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I'm trying to return a value from a function but all it return is the value 1.

It's suppose to have 5 arguments in the computeCivIndex(), even if I hard coded the values the output I receive would still be 1.

Why is this so ?

float LocationData::computeCivIndex()
{
     civNum1 = 45.0 / 100;
     civNum2 = 20 + 50;
     civNum3 = civNum2 / 200;
     civNum4 = civNum1 - civNum3;
     civNum5 = 5 + 10;


    return civNum;
}

//display data
void LocationData::displaydata()
{
cout << "CIV value: " << computeCivIndex << endl;
}
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civNum is uninitialized. –  l19 Oct 20 '13 at 17:31
    
But you're returning civNum, not any of the values inside the function... –  0x499602D2 Oct 20 '13 at 17:31
    
What is civNum and how is it modified in computeCivIndex()? Add relevant code. –  Kunal Oct 20 '13 at 17:31

3 Answers 3

You miss () in cout << "CIV value: " << computeCivIndex() << endl;. For importance of braces you can check this link.

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2  
Some explanation of what is happening without () would be nice. –  jrok Oct 20 '13 at 17:31
    
civNum is not being used in function too –  P0W Oct 20 '13 at 17:32
    
Without the (), a pointer to the method is passed to cout (as a void*). –  xorguy Oct 20 '13 at 17:37
    
@xorguy: That doesn't sound right; if it's a non-static member function then that's an invalid use, and even if it is static there's no conversion from float() to void*. –  Anton Golov Oct 20 '13 at 18:20
    
@Anton Golov you're right I tried to compile that and the compiler threw an error because it wasn't a static member. –  xorguy Oct 20 '13 at 18:38

cout << "CIV value: " << computeCivIndex << endl;

seems to be printing the value of the function (not the return value). You need to put the function brackets in:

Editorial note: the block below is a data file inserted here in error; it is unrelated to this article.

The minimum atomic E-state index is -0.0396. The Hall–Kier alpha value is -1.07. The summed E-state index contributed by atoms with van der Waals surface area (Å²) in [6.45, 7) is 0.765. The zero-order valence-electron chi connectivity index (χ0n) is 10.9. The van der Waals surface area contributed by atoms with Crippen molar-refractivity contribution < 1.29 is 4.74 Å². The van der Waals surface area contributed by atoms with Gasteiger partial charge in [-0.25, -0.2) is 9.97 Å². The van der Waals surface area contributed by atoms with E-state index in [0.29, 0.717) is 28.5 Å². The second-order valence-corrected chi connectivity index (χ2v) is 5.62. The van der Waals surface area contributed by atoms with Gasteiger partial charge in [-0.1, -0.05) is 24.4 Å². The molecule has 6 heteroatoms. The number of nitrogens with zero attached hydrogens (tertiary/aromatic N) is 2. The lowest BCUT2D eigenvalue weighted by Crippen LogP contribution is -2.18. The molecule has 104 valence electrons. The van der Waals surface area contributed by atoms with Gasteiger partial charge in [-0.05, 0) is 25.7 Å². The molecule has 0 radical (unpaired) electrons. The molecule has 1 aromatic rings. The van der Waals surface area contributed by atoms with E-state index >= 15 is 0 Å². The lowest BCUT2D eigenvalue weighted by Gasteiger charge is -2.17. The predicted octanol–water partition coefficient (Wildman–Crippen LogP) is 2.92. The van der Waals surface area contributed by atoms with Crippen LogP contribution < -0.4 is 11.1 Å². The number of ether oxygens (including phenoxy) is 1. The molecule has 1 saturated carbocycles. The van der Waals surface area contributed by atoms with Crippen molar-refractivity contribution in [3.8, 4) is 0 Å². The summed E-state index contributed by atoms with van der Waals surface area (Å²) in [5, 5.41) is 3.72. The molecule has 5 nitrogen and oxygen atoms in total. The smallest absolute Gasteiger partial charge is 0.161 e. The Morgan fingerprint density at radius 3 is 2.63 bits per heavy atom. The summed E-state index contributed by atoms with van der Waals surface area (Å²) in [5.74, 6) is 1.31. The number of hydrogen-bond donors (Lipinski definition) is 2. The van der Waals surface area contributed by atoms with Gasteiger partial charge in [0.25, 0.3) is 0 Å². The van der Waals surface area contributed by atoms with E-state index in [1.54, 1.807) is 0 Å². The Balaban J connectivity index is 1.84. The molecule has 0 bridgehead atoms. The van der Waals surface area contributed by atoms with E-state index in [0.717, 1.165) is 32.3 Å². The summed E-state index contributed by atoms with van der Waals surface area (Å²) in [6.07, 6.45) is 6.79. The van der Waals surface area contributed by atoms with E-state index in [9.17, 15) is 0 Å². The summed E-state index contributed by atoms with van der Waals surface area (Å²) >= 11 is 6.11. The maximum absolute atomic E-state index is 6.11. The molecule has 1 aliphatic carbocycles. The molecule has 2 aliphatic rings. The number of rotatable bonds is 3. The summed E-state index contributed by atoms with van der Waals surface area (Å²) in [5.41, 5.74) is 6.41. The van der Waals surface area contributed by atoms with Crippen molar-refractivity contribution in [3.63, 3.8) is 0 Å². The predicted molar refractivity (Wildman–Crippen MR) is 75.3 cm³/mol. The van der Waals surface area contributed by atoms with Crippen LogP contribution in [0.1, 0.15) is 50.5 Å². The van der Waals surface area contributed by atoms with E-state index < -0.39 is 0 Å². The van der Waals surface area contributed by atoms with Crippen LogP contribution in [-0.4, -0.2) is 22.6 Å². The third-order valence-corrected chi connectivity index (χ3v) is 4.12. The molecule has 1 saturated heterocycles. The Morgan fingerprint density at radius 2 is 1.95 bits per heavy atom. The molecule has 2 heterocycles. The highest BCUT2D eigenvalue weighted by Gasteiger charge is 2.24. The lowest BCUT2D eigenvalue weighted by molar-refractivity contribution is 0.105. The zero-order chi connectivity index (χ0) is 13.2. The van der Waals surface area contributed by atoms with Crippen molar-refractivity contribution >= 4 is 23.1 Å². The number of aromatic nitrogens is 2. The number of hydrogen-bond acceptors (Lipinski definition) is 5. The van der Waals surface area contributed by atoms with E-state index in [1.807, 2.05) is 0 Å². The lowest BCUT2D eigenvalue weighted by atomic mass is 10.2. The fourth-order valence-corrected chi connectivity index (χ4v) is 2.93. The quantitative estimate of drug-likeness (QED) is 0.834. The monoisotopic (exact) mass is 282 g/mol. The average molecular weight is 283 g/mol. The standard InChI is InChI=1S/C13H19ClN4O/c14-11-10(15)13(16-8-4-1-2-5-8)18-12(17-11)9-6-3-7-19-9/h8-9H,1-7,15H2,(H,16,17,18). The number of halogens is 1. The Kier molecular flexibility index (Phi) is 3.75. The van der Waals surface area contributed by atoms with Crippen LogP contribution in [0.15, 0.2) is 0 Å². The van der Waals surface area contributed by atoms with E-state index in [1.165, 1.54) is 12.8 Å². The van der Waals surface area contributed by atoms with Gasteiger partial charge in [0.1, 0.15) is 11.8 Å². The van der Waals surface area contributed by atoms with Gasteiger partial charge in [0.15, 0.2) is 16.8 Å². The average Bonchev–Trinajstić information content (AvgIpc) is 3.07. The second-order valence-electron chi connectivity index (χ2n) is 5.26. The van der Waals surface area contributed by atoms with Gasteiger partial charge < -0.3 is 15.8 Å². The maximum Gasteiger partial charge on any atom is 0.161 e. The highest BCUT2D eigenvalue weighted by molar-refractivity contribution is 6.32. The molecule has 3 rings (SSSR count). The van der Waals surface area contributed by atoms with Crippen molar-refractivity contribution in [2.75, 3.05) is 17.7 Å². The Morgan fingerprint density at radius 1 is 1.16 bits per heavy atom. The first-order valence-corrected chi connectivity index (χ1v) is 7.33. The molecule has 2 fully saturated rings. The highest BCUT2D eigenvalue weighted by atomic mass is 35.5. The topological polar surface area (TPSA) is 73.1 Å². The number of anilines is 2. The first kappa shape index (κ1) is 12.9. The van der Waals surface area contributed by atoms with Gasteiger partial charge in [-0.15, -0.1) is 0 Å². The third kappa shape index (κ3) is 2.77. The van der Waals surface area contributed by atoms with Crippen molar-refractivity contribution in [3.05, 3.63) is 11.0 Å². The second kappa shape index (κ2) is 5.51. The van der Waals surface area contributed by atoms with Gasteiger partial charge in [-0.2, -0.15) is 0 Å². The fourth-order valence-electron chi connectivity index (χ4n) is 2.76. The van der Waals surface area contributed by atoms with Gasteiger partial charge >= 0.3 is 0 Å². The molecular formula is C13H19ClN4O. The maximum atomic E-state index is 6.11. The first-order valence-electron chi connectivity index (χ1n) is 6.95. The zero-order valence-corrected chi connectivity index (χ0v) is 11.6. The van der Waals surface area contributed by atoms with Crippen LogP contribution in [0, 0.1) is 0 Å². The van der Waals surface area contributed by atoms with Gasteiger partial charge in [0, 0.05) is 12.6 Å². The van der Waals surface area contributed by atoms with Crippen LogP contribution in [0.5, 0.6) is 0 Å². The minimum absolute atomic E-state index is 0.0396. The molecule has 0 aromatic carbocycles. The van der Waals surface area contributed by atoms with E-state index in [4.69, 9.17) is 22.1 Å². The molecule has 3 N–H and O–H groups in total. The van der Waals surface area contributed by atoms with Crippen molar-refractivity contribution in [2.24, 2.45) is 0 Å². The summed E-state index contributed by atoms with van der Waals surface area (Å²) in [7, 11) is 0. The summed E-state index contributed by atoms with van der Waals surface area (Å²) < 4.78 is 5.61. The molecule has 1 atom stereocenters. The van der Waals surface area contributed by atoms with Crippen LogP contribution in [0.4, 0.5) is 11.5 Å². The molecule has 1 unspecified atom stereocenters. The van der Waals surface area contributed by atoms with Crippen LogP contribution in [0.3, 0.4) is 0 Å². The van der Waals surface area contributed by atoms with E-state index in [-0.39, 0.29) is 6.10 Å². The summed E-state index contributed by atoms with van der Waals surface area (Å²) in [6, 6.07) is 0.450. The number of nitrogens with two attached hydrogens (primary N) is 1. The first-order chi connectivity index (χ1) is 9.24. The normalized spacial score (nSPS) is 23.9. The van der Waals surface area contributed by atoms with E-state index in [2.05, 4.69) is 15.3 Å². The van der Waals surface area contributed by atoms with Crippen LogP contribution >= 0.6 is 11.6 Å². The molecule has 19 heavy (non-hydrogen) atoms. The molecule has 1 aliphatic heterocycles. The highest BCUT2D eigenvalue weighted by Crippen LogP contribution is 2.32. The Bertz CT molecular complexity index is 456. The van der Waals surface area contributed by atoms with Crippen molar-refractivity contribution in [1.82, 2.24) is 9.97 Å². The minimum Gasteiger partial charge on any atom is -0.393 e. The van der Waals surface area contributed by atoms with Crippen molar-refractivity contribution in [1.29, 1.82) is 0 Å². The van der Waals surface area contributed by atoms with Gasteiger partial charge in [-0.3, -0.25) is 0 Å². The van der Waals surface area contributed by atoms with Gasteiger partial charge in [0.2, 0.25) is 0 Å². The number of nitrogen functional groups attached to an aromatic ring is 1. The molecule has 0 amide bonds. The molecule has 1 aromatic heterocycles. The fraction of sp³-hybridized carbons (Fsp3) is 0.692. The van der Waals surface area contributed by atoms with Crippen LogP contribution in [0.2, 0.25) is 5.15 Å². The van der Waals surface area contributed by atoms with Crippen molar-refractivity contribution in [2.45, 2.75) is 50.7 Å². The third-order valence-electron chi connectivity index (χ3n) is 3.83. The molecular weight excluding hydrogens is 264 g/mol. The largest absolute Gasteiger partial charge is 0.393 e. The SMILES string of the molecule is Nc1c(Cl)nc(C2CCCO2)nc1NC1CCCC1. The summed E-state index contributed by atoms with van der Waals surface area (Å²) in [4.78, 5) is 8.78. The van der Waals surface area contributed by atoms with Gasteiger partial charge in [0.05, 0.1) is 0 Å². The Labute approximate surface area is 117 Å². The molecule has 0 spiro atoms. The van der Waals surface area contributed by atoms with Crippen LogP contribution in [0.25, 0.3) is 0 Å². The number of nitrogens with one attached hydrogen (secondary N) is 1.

cout << "CIV value: " << computeCivIndex() << endl;

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because I have 5 arguments in computeCivIndex so do I need to put in the 5 arguments for the cout? –  user2900611 Oct 20 '13 at 17:46
    
err...no :) What I (and also Igor Popov) means is that writing the function name without the brackets does not "call" the function, it merely returns the functions address (i.e. you are printing the value of the function). If you put in brackets at the end of the function then this is the correct syntax to call the function and return the value calculated by the function to the cout. –  code_fodder Oct 20 '13 at 17:55
    
Also as others have mentioned, you civNum itself is returned by the function but its value is NEVER changed. You need to assign a new value to this variable before you return it. For example: civNum = civNum1 + civNum5; –  code_fodder Oct 20 '13 at 17:57
//convert sunType to sunTypePercentage
float LocationData::computeCivIndex(string st, int earth, int moons, float particle, float plasma)
{

    float sunTypePercent;

    if(st == "Type 0")
    {
        sunTypePercent = 80.0;
    }
    else if(st == "Type B")
    {
        sunTypePercent = 45.0;
    }
    else if(st == "Type A")
    {
        sunTypePercent = 60.0;
    }
    else if(st == "Type F")
    {
        sunTypePercent = 75.0;
    }
    else if(st == "Type G")
    {
        sunTypePercent = 90.0;
    }
    else if(st == "Type K")
    {
        sunTypePercent = 80.0;
    }
    else if(st == "Type M")
    {
        sunTypePercent = 70.0;
    }

    // calculate CIV Value
    float civNum,civNum1,civNum2,civNum3,civNum4,civNum5;

    civNum1 = sunTypePercent / 100;
    civNum2 = plasma + particle;
    civNum3 = civNum2 / 200;
    civNum4 = civNum1 - civNum3;
    civNum5 = earth + moons;

    civNum = civNum4 * civNum5;


    return civNum;
}

//display data
void LocationData::displaydata()
{

    cout << "suntype: " << sunType << endl;
    cout << "earth: " << noOfEarthLikePlanets << endl;
    cout << "moons: " << noOfEarthLikeMoons << endl;
    cout << "particle: " << aveParticulateDensity << endl;
    cout <<"density: " << avePlasmaDensity << endl;
    cout << "CIV value: " << computeCivIndex()<< endl;
}

This is the actual code which i'm having problem with. For the computeCivIndex() function it is actually a static under the public LocationData class in my LocationData.h file which look something like this.

static float compute CivIndex(string st, int earth, int moons, float particle, float plasma);

so in order to retrieve the value from the function should I do this instead?

cout << "CIV value: " << LocationData.computeCivIndex() << endl;

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